Walking and biking

STREETLIFE - Nigel Paul Villarete - The Freeman

I read an interesting article yesterday in BusinessWorld, “Gridlocked Philippine capital tries to embrace bikes amid pandemic”. For the most part, it narrated the new openness in the Filipino psyche towards active transportation, biking in particular. But what caught my attention was a sudden vicious reaction some readers have towards our good friend, Rene Santiago, who stated two opinions, both of which I totally agree with. The first is, “Sidewalks should have a higher priority than bike lanes,” the second, “Bike lanes should be preferably on secondary roads and not on main thoroughfares.” I will write about the latter next week.

It is evident that most of the online detractors were bike enthusiasts who really do love biking and will support it all the way. I know how they feel about biking because I bike to work and will continue to advocate B2W as a mode of mobility equal to the others. It is unfortunate that many online comments were ad hominem remarks which attacked Rene Santiago, an accomplished transportation expert who worked here and internationally. Just because another person’s opinion differs from yours is not a license to smear his reputation. Especially when what he says has real, technical, and economic basis.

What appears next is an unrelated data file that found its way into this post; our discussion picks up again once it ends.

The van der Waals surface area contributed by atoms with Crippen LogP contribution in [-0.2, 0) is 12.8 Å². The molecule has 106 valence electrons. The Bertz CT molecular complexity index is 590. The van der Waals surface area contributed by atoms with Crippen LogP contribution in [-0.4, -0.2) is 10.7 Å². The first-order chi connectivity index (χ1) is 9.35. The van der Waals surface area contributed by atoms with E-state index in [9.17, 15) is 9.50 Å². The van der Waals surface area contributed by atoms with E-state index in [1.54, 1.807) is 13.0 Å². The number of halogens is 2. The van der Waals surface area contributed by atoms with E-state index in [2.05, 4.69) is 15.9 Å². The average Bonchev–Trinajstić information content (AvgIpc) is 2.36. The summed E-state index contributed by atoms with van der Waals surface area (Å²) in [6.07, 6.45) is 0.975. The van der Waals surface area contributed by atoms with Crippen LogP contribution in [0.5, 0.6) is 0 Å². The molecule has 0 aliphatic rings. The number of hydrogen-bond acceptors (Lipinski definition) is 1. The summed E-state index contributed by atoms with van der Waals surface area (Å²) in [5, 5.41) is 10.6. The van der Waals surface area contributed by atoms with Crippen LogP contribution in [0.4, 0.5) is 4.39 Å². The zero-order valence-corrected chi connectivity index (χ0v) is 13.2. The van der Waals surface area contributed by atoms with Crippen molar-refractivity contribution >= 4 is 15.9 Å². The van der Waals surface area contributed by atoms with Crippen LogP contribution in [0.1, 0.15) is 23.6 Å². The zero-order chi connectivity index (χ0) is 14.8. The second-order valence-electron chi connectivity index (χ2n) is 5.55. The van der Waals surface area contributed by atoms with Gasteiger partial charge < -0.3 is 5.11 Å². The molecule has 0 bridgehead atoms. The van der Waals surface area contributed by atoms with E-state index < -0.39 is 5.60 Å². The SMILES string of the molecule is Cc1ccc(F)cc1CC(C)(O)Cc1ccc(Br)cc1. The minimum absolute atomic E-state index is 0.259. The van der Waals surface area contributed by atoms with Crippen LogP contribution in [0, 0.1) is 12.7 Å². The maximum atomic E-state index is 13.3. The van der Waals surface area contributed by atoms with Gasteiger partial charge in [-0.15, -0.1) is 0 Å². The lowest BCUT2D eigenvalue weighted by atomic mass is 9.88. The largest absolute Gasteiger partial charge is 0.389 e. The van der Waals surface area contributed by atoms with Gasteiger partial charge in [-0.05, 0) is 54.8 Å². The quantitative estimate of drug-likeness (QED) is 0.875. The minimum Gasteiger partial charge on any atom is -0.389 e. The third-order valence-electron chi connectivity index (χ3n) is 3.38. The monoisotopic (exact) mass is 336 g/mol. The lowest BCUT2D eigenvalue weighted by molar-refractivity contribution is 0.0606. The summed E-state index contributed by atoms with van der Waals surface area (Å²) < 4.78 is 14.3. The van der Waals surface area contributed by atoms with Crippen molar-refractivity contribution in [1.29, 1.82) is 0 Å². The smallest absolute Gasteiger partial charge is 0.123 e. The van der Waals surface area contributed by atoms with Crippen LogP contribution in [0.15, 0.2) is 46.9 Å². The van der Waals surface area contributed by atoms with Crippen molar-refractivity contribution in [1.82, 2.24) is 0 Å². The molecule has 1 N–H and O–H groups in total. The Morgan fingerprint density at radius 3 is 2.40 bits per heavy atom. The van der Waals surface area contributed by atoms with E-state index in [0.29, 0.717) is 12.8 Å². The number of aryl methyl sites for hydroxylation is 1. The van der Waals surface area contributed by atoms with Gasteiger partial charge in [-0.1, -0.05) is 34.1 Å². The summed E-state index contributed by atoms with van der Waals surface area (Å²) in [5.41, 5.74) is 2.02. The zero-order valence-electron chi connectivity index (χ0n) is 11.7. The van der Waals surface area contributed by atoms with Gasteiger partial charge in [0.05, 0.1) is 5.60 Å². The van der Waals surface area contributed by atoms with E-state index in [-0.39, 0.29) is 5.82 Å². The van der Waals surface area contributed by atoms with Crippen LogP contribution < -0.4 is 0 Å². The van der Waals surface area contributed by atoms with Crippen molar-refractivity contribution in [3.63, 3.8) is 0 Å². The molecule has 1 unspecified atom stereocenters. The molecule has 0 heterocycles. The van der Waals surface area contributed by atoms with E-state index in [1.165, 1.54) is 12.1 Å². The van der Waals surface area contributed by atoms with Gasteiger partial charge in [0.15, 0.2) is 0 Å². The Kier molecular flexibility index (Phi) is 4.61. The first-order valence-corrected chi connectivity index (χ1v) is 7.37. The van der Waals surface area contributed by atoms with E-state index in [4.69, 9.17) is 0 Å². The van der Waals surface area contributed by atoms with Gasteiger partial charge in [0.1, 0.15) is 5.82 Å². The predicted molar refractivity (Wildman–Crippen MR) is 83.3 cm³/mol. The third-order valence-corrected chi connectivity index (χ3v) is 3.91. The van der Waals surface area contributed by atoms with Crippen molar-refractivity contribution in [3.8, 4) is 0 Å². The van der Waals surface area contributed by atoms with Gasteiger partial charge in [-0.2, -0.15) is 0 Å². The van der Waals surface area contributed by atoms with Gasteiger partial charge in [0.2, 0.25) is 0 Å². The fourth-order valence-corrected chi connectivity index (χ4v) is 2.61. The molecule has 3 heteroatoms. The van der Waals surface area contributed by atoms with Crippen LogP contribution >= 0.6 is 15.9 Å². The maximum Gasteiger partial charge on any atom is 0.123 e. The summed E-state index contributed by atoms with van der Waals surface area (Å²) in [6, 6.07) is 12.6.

On the issue, his comment that “sidewalks have a higher priority than bike lanes” generated a hostile reaction from people who thought he was against bike lanes. He’s not, and this is clearly seen in his succeeding opinion that bike lanes “should be built on secondary roads where there are fewer cars.” Does this show a person who hates bike lanes? Just because we bike, and we love biking doesn’t mean building bike lanes everywhere is always correct. In fact, while loving biking that much, I do have issues with how the bike lane rollout is being conducted. I am ecstatically happy with the newfound interest of the government, but I am deeply worried with how it's being done, some parts of which are recklessly dangerous and wrongly placed or built.

As to priority, will those detractors openly say that sidewalks and pedestrian lanes are not, or less, important? Just because we own and ride our bikes doesn’t mean we are more important than the throngs of people who walk every day. Those who are well-versed in transportation science know that walking is the most widespread of all transport modes because it is always part of every purpose-trip, mostly at both ends, and in between when there are modal changes (transfers). And no one will disagree that we have one of the worst walking infrastructures in the world. We need to build and improve our sidewalks. Including us bikers.

Let us not create a divide between walking and biking. Both are part of active transportation and we need both. Rene just stated the obvious because in terms of number of users, in terms of economic value, and by common sense, sidewalks should have a higher priority. All bikers are also walkers, only a few of the all of us who walk, actually bike. Everybody walks. We need to prioritize active transportation, walking and biking, but the former much more than the latter. I am speaking as a biker.



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